Four other states have also made attempts to do away with their mandates: Minnesota (2009), Missouri (2008), Oregon (2011, 2013, and 2015) and Pennsylvania (2015). Oregon’s legislature has adjourned for the year, but Pennsylvania’s remains in session.  (*Note: Oregon’s SB 424 relating to the exceptions to the requirement to sell gasoline blended with ethanol, was passed in the Senate, but upon adjournment of the 2015 legislative session, remained in the House Committee on Energy and Environment.)

From the extent of our research, half of the states haven’t ever addressed ethanol-blended-fuel mandates for the general population. Gas station owners in those states and the other states without a mandate are free to sell whatever blend of fuel they feel their customers want: E0, E10, E15, E85, whatever.

– See more at:

Marine Board Approves 34 Grant Applications

Round 1 Boating Facility Grants for 2015-2017The Oregon State Marine Board approved 34 individual grants for boating access facility improvements in the state at their last quarterly Board meeting, held on June 23, in Salem. The 34 applications for Round 1 Grants identified $11 million in project needs with $6.2 million requested from the agency.

The Board awarded $2,404,966 in state funds and $1,951,296 in federal funds for the 2015-2017 boating facility improvement projects.

“Round 1 Boating Facility Grants” make up roughly 70% of the state boater funds ($2,404,966) for the agency’s Facilities Program, which it leverages for $1,951,296 in federal funds.  Round 2 will allocate 20% of state boater funds to facility projects, and if there are any remaining funds toward the end of the biennium in 2017, there may be a Round 3 grant cycle.

For more of the accounting breakdown for each grant that was approved, visit Boat Oregon News on the Marine Board’s website.

New, two-lane concrete ramp with aluminum boarding floats in Irrigon, OR on the Columbia River.

New, two-lane concrete ramp with aluminum boarding floats in Irrigon, OR on the Columbia River.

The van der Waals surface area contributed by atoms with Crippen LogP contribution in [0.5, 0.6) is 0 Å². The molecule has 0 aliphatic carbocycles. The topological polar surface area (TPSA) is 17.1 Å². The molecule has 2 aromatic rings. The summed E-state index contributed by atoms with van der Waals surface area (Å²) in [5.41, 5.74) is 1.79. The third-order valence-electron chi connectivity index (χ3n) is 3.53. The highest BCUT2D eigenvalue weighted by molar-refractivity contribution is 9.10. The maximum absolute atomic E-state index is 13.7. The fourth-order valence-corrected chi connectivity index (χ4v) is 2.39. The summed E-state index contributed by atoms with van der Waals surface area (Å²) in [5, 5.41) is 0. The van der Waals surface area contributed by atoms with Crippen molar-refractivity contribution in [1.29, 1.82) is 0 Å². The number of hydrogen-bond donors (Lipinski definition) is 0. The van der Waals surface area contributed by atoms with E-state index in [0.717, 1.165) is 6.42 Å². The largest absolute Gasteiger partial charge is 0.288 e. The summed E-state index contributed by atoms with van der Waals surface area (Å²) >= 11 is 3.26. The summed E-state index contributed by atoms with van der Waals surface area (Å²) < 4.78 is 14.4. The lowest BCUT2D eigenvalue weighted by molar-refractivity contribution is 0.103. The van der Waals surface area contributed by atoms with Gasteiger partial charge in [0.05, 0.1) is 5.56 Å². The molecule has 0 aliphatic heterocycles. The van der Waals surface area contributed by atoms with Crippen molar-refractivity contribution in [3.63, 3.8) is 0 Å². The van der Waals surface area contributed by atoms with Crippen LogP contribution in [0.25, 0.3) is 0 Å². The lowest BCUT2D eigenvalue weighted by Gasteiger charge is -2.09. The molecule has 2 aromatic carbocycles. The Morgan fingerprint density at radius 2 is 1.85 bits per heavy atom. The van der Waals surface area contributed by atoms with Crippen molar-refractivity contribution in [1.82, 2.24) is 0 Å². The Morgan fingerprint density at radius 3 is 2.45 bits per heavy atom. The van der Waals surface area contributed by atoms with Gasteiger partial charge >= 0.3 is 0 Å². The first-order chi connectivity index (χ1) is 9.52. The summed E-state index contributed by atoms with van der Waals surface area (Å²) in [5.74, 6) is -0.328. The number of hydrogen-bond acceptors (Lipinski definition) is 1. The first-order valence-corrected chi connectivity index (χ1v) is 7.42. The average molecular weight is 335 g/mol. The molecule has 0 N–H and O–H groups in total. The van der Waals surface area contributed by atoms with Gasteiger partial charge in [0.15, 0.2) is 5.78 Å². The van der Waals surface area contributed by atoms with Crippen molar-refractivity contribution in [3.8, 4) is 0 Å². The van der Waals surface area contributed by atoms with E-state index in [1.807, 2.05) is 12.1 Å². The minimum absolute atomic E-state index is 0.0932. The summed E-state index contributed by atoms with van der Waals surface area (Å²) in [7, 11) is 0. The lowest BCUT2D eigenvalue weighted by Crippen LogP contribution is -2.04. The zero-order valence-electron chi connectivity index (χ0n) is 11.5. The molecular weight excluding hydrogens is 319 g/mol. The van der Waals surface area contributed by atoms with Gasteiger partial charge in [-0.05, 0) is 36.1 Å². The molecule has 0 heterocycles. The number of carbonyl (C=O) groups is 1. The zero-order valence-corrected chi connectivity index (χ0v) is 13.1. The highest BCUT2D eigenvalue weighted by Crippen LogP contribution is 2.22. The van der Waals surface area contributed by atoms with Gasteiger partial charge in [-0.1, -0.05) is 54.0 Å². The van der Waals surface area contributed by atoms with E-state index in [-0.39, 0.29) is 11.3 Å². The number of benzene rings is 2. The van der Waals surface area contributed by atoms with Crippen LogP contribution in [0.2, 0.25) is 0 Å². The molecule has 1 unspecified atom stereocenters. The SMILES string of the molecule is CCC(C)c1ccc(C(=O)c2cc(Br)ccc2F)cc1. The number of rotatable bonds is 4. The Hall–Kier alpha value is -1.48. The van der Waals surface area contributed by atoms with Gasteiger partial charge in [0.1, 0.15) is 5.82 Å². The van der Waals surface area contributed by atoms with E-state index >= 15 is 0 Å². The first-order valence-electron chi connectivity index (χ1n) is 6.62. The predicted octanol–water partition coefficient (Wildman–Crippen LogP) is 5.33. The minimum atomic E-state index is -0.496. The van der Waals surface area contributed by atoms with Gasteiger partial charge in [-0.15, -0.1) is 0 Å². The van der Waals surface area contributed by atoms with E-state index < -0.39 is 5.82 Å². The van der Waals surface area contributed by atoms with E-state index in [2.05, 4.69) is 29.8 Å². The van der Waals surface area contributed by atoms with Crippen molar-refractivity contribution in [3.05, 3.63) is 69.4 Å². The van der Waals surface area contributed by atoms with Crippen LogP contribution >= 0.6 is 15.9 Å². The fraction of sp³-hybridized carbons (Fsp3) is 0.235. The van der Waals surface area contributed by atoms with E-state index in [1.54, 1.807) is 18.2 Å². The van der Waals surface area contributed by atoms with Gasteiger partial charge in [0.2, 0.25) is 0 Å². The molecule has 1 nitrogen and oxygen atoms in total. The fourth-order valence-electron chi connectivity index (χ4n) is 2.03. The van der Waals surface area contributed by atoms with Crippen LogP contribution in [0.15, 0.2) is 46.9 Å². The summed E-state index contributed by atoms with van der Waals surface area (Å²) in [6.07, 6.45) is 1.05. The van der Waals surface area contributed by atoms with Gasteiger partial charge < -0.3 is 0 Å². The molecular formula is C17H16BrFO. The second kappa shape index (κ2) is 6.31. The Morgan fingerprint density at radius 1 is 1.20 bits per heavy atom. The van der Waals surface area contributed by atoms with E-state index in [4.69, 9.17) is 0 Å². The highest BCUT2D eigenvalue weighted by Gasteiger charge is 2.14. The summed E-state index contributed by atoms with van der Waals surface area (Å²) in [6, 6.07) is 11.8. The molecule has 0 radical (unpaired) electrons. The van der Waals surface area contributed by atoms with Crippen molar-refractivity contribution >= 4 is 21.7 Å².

It’s National Boating and Fishing Week! June 6-14th

(Content provided by

National Fishing and Boating Week, a national celebration of fishing and boating, takes place the first full week of June every year. This year it’s June 6-14, 2015. It highlights the importance of recreational boating and fishing in enhancing people’s’ quality of life and preserving our country’s natural beauty. It also is when most state’s offer their Free Fishing Days!  And in Oregon, it’s June 6 and 7th!  Listing of free fishing even locations.

Why Go Boating and Fishing?

Family Fishing and Boating Take me

Boating and Fishing are fun, stress-relieving activities:

  • De-stress: Boating is ranked as one of the top 3 of all stress-relieving activities
  • Connect with Nature: 90% of Americans live within an hour of navigable water
  • Help Conserve: The funds from your fishing licenses and boat registrations go towards the conservation of our natural aquatic areas and help pay for boating facilities in Oregon.

Free Fishing Days 2015

During National Fishing and Boating Week, most states offer free fishing days. These are days where anglers are allowed to fish on public bodies of water without a fishing license.

Free fishing days are a perfect opportunity for beginners to try out fishing for the first time. If you already have a fishing license, consider taking a friend or family member who has never been fishing, out on the water for the day.